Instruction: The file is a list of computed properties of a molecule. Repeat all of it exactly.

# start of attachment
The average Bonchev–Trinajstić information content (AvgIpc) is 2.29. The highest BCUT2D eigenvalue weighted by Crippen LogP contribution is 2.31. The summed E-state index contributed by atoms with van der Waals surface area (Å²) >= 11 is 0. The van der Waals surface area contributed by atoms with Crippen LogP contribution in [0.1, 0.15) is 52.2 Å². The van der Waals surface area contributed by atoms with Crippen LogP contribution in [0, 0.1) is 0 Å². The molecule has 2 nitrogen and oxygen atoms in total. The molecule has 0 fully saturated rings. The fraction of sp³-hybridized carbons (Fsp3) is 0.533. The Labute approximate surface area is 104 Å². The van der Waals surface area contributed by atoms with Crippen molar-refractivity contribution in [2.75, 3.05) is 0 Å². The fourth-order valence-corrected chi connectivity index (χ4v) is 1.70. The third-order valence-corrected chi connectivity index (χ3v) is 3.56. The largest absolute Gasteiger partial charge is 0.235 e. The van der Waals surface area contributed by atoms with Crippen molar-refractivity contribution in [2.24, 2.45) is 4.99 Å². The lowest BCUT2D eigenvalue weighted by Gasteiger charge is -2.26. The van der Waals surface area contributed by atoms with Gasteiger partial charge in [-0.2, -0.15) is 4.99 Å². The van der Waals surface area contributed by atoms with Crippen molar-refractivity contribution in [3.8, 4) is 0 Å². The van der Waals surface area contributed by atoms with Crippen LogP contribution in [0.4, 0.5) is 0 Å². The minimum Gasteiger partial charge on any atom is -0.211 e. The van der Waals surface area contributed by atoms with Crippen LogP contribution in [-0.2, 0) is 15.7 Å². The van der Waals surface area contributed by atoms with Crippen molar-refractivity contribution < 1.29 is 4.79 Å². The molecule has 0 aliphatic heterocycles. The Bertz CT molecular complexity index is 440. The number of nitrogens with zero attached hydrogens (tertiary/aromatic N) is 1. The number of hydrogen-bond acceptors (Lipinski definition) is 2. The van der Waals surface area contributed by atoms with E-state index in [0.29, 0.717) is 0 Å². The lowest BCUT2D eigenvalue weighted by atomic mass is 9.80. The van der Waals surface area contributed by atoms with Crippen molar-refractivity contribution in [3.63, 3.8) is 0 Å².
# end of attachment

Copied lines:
The average Bonchev–Trinajstić information content (AvgIpc) is 2.29. The highest BCUT2D eigenvalue weighted by Crippen LogP contribution is 2.31. The summed E-state index contributed by atoms with van der Waals surface area (Å²) >= 11 is 0. The van der Waals surface area contributed by atoms with Crippen LogP contribution in [0.1, 0.15) is 52.2 Å². The van der Waals surface area contributed by atoms with Crippen LogP contribution in [0, 0.1) is 0 Å². The molecule has 2 nitrogen and oxygen atoms in total. The molecule has 0 fully saturated rings. The fraction of sp³-hybridized carbons (Fsp3) is 0.533. The Labute approximate surface area is 104 Å². The van der Waals surface area contributed by atoms with Crippen molar-refractivity contribution in [2.75, 3.05) is 0 Å². The fourth-order valence-corrected chi connectivity index (χ4v) is 1.70. The third-order valence-corrected chi connectivity index (χ3v) is 3.56. The largest absolute Gasteiger partial charge is 0.235 e. The van der Waals surface area contributed by atoms with Crippen molar-refractivity contribution in [2.24, 2.45) is 4.99 Å². The lowest BCUT2D eigenvalue weighted by Gasteiger charge is -2.26. The van der Waals surface area contributed by atoms with Gasteiger partial charge in [-0.2, -0.15) is 4.99 Å². The van der Waals surface area contributed by atoms with Crippen molar-refractivity contribution in [3.8, 4) is 0 Å². The van der Waals surface area contributed by atoms with Crippen LogP contribution in [0.4, 0.5) is 0 Å². The minimum Gasteiger partial charge on any atom is -0.211 e. The van der Waals surface area contributed by atoms with Crippen LogP contribution in [-0.2, 0) is 15.7 Å². The van der Waals surface area contributed by atoms with Crippen molar-refractivity contribution < 1.29 is 4.79 Å². The molecule has 0 aliphatic heterocycles. The Bertz CT molecular complexity index is 440. The number of nitrogens with zero attached hydrogens (tertiary/aromatic N) is 1. The number of hydrogen-bond acceptors (Lipinski definition) is 2. The van der Waals surface area contributed by atoms with E-state index in [0.29, 0.717) is 0 Å². The lowest BCUT2D eigenvalue weighted by atomic mass is 9.80. The van der Waals surface area contributed by atoms with Crippen molar-refractivity contribution in [3.63, 3.8) is 0 Å².